Travel Insurance for Italy in the Wake of the Pandemic

Should you get travel insurance for your next trip to Italy? The answer is yes. Here are a few tips for starting your search.

yellow sunflower field

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On May 5, Italian Prime Minister Mario Draghi indicated that “Italy is ready to welcome the world” again. Italy plans to begin welcoming travelers from mid-May, provided they have the Green Pass. And Europe’s continent-wide Green Pass program is slated to begin in mid-June.

There has already been an upsurge in travel bookings to Italy over the past few weeks following the announcement by the EU that it would reopen to travelers. (More details in my most recent newsletter.)

But even with all of this optimism, I can’t help but worry that the days of quarantines and lockdowns, of canceled and reduced flights, and of sickness and closures, are still lurking in the near background. This is why I have suddenly taken a keen interest in travel insurance.

In the “before times,” I never really thought that much about insuring my travels. I often ticked the box at the end of a travel booking on Expedia or another travel site that added on basic coverage. But I rarely looked into travel insurance before I booked my flight.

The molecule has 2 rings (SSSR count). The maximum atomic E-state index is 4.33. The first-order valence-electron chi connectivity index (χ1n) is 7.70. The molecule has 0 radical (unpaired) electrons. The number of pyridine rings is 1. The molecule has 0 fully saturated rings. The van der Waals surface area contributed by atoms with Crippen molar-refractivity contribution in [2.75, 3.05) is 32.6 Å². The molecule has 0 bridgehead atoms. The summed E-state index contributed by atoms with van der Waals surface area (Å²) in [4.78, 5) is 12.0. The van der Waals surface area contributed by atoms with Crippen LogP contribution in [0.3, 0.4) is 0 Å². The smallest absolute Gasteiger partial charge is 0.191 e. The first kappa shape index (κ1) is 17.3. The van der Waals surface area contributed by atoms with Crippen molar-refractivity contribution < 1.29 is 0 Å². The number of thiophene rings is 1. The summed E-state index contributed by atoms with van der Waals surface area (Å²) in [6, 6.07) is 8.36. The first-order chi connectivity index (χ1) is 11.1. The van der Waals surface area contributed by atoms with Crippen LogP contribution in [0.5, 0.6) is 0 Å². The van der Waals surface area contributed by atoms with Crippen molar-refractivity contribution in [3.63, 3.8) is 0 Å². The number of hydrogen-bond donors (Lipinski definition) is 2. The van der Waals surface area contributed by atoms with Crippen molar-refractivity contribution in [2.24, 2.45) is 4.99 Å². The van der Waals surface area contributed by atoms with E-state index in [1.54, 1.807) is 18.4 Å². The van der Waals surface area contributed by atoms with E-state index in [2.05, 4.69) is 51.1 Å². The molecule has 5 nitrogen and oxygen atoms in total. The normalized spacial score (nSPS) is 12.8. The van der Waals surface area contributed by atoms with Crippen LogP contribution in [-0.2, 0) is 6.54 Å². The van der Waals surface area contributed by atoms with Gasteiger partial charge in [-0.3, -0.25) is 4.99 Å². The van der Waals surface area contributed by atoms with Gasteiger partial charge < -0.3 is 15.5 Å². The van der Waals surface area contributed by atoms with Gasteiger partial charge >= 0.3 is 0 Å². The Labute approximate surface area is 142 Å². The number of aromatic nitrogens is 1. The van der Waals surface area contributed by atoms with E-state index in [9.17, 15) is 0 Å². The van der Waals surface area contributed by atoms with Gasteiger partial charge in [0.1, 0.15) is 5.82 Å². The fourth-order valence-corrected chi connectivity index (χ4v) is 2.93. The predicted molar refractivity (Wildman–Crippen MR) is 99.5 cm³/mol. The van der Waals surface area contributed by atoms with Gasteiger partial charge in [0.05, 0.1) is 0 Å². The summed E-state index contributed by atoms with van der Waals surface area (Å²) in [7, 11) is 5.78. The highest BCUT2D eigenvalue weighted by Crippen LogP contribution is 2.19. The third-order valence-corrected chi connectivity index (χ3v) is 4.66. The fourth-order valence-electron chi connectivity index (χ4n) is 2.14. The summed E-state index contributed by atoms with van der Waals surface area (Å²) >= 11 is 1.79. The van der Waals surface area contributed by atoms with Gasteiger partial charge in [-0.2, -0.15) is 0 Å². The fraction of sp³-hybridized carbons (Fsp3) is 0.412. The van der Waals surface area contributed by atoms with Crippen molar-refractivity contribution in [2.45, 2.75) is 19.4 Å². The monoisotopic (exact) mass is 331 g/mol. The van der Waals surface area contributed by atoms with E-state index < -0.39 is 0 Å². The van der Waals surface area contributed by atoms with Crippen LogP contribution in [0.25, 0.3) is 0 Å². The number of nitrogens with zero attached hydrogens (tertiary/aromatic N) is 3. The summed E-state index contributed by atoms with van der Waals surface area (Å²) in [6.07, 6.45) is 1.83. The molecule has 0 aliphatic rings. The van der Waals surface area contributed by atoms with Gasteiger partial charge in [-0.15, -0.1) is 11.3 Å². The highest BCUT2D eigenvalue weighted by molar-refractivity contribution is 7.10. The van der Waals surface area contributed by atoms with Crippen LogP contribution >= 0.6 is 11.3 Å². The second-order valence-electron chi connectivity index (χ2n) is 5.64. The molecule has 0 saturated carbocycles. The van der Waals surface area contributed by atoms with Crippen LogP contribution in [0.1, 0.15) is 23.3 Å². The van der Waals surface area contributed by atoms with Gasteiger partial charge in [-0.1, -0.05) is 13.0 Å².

I know I am not alone.

A few days ago, Forbes published a list of the Best Pandemic Travel Insurance Plans. The list of 50 plans “were scored based on their Covid-related trip cancellation and medical benefits, and whether the plan offers ‘cancel for any reason’ coverage, which gives you the option to cancel and get some reimbursement no matter what the reason.”

If you’re ready to start traveling again—who isn’t?!—consider taking a look at TravelInsurance.com. This insurance comparison site is like Expedia in that it lets you compare insurance coverage and rates from many different companies all at once, including the top-rated companies that Forbes lists in its article.

Beyond having travel insurance for peace of mind with regard to cancellations, you may also want to purchase it in case of emergency medical care.

“Non-EU citizens coming from countries not covered by the [European Health Insurance Card] agreement are provided with health services that must be paid for in accordance with the relative scale of charges,” explains Italy’s National Tourism Agency.

While your private insurance plan may cover your medical expenses while abroad, it may not. Travel insurance coverage that includes generous coverage for medical emergencies is a worthwhile supplement to consider.

Learn more: What You Need To Know About Travel Insurance For International Trips

Featured photo of sunflowers in Vinci, Tuscany, by Paul Green/Unsplash. Sunflowers typically bloom from mid-June throughout August, particularly in the regions of Tuscany and Umbria.

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